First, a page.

Friday, November 30, 2018

Contemporary Art: Nancy Spero @ Museo Tamayo Arte Contemporáneo Mexico City

(Drivebycuriosity) - Contemporary art is full of discoveries. My wife and I used our stay in Mexico City with a visit @ Museo Tamayo Arte Contemporáneo. Their regular show was closed due to installations but they have a temporary exhibition with work by the late American artist Nancy Spero (through February 7, 2019museotamayo ).  I display here my favorites from the exhibition, a very subjective selection as usual.

The curators explains: "A first-generation feminist who sought social justice and equity for women, Spero’s art engages histories of woman as victim, goddess mythologies, and then, on deciding to view the world through solely representing women, woman as an active agent". Above a detail from "Dancing Totem" (1985).

Above details from "Female Symbols" (1981)

Above "La Renomée" (1994) followed by "The Birt of the Fatherland Spirit" (1997)

Above "Lovers IX" (1966r) followed by "Great Mother, Birth" (1962) ; "Nightmare Figures II" (1961) & "Scenes from the Mediterranen" (1963).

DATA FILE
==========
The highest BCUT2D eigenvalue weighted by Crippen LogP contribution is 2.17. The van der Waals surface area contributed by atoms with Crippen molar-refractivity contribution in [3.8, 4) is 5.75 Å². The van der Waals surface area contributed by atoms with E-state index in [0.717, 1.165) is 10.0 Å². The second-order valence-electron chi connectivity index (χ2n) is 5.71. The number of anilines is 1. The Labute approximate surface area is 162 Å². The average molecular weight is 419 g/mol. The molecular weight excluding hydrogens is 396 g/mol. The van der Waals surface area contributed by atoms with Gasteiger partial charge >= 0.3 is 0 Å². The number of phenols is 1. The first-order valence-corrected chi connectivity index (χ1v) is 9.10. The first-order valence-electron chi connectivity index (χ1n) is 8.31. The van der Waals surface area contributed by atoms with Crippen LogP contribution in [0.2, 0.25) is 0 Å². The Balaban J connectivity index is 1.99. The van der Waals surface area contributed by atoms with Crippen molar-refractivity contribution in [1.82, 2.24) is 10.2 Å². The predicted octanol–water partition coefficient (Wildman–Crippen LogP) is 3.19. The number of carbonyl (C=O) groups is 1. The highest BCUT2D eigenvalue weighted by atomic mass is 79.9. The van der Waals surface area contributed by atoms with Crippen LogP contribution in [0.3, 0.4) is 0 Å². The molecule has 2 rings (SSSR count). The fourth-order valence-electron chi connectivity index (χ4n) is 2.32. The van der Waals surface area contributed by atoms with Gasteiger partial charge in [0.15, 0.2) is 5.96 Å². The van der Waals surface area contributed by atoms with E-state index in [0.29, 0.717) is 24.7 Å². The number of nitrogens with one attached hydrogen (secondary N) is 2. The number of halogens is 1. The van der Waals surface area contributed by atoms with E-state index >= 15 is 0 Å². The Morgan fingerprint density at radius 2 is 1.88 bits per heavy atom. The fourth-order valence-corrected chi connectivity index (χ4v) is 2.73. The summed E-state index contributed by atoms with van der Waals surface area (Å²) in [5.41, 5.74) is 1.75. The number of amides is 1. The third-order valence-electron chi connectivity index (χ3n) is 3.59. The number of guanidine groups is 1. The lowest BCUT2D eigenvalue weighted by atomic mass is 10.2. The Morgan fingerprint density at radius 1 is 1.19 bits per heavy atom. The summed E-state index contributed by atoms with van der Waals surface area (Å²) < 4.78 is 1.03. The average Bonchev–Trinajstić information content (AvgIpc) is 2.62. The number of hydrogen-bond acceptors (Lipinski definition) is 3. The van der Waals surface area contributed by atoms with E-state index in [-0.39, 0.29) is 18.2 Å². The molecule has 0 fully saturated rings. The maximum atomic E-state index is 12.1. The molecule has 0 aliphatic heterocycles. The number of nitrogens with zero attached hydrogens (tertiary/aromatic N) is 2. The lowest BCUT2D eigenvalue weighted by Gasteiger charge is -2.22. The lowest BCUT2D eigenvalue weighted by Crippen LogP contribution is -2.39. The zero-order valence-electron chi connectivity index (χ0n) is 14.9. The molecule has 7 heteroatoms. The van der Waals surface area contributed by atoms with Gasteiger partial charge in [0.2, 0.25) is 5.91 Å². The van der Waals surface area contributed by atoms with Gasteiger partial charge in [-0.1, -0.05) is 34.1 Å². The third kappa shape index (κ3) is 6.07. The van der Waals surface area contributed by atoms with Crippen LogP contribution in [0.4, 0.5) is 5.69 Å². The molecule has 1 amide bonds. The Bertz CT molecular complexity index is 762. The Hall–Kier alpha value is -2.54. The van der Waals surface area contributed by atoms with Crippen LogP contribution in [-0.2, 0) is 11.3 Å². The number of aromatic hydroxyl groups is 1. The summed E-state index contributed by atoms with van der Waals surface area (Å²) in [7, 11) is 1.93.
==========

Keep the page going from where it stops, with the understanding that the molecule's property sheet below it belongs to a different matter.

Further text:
To be continued.

Thursday, November 29, 2018

Street Art New York: Fall 2018 Edition

(Drivebycuriosity) - I like street art. Being an ambitious amateur photographer I took a lot pictures from the murals, graffiti and stencils I spotted in my neighborhoods, the streets of Lower East, Soho & East Village. I show here my  favorites from the recent weeks, a very subjective selection as usual.

On Rivington Street on Manhattan´s Lower East Side I saw a huge mural which depicts the infamous Club 27: Musicians who all lost their lives in the age of 27.

On Allan Street I found a similar mural.

The girl & astronaut dispute somewhere in East Village.

The sea monster lives in a little park between East Houston & 1rst Street.

I believe the huge balloon flies on Avenue C.

The infamous Epstein`s on Allen Street (a dive for the raucous bridge & tunnel crowd) has reopened  and there are still amazing murals like these tropical birds.

Above a mural seen on the wall of rag & bone at the corner of Elizabeth & Houston. For years this fashion shop impresses with frequently changing art work of high quality.

This  funny teddy bear I spotted on East Houston across Whole Foods.

On Ludlow Street I saw this wild mural.

Another mural on Ludlow Street, not my favorite, but I like the combination with the girls before.

More murals found on the Lower East Side & in East Village.

There are a lot of stencils & stickers of course

and some interesting graffiti.

To be continued

Tuesday, November 27, 2018

Economics: Why The Art Market Has A Bright Future